Note: Looking for the best place to post jobs? Yulys offers job listings, ensuring maximum exposure to potential candidates.

What are Exceptions in Warn Notice California List?

The California Warn Act doesn’t apply in certain situations:

  1. Project Completion: If a closure or layoff occurs due to the completion of a project, the Act doesn’t apply. This exception is relevant to employers covered by specific Wage Orders and industries where employees are hired for the duration of a particular project.
  2. Seasonal Employment: Employees hired for seasonal work aren’t subject to the usual notice requirements since they understand their employment is temporary.
  3. Physical Calamity or Act of War: If a mass layoff, relocation, or plant closure results from a physical disaster or war, no notice is required.
  4. Capital or Business Pursuit: In some cases, if an employer actively seeks capital or business and informs the Department of Industrial Relations (DIR), it may not need to provide notice before relocating or terminating employees. This exception prevents hindrance to securing necessary capital or business.

Understanding these situations and exceptions is crucial for employers to comply with the California WARN Act effectively and ensure they meet requirements.

Penalties for Violating the WARN Act California

Employers who violate the California WARN Act face severe consequences. Failure to comply will result in a fine of $500 per day for each day of violation. It's crucial to note that affected employees are entitled to certain rights.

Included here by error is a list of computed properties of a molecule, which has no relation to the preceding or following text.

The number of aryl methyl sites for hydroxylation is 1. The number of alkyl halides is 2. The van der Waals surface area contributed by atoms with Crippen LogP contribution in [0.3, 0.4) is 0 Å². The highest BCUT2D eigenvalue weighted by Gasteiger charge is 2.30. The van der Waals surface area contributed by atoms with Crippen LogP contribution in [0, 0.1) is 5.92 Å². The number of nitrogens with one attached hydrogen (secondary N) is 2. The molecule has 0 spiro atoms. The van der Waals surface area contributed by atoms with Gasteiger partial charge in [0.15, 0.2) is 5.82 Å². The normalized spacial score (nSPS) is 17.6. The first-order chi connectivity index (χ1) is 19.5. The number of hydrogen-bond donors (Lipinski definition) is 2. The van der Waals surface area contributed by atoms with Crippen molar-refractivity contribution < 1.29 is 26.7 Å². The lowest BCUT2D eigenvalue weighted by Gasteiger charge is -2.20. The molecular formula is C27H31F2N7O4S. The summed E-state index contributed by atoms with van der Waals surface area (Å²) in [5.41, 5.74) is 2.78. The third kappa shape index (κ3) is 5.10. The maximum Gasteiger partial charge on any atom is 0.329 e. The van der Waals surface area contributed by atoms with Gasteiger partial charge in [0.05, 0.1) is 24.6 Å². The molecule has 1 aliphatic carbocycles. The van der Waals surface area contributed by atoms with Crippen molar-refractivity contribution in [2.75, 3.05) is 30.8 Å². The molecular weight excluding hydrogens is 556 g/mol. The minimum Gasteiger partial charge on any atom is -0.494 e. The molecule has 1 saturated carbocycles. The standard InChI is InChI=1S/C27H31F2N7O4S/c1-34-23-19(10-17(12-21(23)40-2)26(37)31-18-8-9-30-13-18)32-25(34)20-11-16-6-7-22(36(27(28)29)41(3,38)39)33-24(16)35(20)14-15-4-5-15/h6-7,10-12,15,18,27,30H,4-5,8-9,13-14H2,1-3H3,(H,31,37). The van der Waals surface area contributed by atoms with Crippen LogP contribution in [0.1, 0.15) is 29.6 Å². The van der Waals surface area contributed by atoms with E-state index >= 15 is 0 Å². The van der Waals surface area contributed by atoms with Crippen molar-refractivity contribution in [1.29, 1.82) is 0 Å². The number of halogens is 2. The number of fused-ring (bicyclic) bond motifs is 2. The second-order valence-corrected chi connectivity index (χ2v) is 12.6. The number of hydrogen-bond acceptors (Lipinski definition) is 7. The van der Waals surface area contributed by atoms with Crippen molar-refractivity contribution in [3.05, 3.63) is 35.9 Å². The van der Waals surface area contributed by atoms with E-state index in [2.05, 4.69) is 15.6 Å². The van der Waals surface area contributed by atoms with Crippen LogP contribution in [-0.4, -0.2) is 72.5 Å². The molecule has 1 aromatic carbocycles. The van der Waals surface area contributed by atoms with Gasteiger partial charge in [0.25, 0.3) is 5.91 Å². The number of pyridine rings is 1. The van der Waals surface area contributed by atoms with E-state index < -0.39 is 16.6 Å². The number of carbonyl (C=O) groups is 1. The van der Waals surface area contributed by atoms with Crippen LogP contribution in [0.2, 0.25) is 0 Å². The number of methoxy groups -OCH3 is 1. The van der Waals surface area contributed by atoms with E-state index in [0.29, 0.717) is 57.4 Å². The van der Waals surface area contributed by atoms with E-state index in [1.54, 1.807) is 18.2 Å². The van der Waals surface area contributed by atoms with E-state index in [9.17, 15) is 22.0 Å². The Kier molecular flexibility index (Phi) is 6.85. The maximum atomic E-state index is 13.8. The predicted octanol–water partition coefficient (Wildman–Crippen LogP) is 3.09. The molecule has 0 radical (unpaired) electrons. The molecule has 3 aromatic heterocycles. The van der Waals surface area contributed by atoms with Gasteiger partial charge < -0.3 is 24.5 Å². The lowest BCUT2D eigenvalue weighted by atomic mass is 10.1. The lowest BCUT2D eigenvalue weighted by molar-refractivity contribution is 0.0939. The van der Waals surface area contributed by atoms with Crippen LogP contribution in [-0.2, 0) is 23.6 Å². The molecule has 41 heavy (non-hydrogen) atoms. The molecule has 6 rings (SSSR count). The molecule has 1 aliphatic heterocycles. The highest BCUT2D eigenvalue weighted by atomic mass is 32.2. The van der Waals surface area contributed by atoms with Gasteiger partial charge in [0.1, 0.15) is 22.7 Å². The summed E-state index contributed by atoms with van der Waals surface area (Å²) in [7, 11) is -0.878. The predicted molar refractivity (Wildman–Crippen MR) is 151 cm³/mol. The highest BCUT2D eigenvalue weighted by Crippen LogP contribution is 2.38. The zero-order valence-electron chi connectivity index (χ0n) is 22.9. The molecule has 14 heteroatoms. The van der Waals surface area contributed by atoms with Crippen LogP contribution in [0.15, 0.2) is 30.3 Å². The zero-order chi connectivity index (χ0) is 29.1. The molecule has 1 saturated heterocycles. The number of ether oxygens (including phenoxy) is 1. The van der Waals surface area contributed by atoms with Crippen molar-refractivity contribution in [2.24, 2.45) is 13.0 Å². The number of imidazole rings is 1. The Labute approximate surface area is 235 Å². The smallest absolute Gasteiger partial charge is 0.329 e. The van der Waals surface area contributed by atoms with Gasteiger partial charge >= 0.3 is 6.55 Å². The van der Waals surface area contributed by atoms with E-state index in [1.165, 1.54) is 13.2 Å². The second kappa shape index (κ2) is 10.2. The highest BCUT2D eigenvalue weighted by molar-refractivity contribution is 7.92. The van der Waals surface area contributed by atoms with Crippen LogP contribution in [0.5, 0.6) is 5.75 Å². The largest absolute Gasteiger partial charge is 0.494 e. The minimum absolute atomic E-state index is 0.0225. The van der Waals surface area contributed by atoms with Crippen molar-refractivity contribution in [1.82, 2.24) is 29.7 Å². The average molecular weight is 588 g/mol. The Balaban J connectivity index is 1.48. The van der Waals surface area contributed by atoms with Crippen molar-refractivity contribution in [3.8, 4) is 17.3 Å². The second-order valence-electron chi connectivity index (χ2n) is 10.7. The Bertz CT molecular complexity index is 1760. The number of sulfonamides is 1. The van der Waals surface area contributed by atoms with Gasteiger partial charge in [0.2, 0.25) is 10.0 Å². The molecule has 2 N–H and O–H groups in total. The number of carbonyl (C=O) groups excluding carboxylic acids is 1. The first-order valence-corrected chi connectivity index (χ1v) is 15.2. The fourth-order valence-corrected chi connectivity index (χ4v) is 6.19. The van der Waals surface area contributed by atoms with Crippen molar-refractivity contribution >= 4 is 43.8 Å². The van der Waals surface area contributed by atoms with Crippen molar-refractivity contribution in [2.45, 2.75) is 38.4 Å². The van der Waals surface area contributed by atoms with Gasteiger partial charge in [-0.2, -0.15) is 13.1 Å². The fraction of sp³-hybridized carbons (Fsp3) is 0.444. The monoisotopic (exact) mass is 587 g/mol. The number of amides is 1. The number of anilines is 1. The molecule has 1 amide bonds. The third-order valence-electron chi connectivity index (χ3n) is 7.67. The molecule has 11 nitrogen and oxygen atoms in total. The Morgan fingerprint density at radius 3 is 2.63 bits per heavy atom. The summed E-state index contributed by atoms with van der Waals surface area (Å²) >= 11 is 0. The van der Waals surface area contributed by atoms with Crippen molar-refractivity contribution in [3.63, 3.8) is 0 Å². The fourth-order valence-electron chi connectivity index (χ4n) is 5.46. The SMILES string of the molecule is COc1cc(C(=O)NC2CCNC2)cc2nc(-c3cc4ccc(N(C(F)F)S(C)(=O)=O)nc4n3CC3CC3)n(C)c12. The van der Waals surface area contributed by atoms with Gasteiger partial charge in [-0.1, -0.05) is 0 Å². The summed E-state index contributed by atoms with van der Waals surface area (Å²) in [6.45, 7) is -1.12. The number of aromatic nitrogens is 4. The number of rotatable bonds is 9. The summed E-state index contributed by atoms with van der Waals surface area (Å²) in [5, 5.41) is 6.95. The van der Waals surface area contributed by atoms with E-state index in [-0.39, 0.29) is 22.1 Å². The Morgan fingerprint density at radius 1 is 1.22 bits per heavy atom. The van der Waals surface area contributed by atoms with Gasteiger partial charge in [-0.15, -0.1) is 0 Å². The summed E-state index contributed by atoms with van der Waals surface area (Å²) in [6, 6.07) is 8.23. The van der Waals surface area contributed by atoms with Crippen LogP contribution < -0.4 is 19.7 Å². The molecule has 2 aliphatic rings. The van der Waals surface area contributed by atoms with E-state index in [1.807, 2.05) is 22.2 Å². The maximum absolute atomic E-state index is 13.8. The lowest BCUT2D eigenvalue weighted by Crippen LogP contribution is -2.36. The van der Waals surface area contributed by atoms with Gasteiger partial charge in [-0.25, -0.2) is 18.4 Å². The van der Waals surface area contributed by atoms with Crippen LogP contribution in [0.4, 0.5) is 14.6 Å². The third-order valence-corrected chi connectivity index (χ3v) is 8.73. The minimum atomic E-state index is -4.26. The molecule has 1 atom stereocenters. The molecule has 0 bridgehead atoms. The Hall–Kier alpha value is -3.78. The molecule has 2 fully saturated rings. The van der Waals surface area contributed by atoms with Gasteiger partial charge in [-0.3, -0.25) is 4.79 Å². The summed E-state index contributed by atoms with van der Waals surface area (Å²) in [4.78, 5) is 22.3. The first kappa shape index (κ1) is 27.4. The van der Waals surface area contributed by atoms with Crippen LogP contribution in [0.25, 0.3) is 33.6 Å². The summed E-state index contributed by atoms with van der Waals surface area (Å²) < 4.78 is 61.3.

Employees may receive back pay, which is calculated based on their final salary or their average salary over three years, whichever is higher. Additionally, employers might be required to cover medical expenses that the company's health plan would have covered. This obligation remains in place for the duration of the violation, which can last up to 60 days or half of the employee's tenure, whichever is shorter.

These penalties underscore the importance of employers understanding the California WARN Act. Non-compliance can cause legal and financial challenges for the company. Human resource managers play a pivotal role in ensuring compliance, maintaining transparency in all processes, and avoiding legal issues.

Note: Experience the difference with Yulys' quality staffing services – where excellence meets efficiency in building your dream team.


The California  Warn Act ensures that workers are treated fairly during major workplace changes, like layoffs or company moves. Employers must follow specific rules, like giving a 60-day notice before making these changes. While there are some exceptions, not following the rules can lead to serious penalties. Both employers and employees must know their rights and responsibilities under this law to maintain a smooth and fair workplace.

User Image

Update at 05/08/2024

A trusted Platform for 8,000+ businesses around the world

Some of the most renowned businesses post jobs on Yulys to find the perfect talent. Be the next one and find the right fit for your organization.

Get the Latest Updates from
Yulys Resource Center